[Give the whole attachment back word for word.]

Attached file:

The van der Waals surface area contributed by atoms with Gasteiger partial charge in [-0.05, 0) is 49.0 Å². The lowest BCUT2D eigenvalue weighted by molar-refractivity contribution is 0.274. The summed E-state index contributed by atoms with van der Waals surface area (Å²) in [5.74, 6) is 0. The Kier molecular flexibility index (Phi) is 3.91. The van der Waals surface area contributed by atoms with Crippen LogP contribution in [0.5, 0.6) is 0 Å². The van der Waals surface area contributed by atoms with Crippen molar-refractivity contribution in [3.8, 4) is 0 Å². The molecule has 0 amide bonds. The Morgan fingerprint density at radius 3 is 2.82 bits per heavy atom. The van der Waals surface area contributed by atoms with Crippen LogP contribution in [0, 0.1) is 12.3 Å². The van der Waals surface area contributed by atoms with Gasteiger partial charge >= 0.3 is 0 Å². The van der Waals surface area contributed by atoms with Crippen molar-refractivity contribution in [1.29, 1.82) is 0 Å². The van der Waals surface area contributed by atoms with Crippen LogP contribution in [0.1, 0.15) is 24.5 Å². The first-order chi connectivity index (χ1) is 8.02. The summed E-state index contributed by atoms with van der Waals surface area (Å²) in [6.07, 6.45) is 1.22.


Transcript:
The van der Waals surface area contributed by atoms with Gasteiger partial charge in [-0.05, 0) is 49.0 Å². The lowest BCUT2D eigenvalue weighted by molar-refractivity contribution is 0.274. The summed E-state index contributed by atoms with van der Waals surface area (Å²) in [5.74, 6) is 0. The Kier molecular flexibility index (Phi) is 3.91. The van der Waals surface area contributed by atoms with Crippen LogP contribution in [0.5, 0.6) is 0 Å². The van der Waals surface area contributed by atoms with Crippen molar-refractivity contribution in [3.8, 4) is 0 Å². The molecule has 0 amide bonds. The Morgan fingerprint density at radius 3 is 2.82 bits per heavy atom. The van der Waals surface area contributed by atoms with Crippen LogP contribution in [0, 0.1) is 12.3 Å². The van der Waals surface area contributed by atoms with Gasteiger partial charge >= 0.3 is 0 Å². The van der Waals surface area contributed by atoms with Crippen molar-refractivity contribution in [1.29, 1.82) is 0 Å². The van der Waals surface area contributed by atoms with Crippen LogP contribution in [0.1, 0.15) is 24.5 Å². The first-order chi connectivity index (χ1) is 8.02. The summed E-state index contributed by atoms with van der Waals surface area (Å²) in [6.07, 6.45) is 1.22.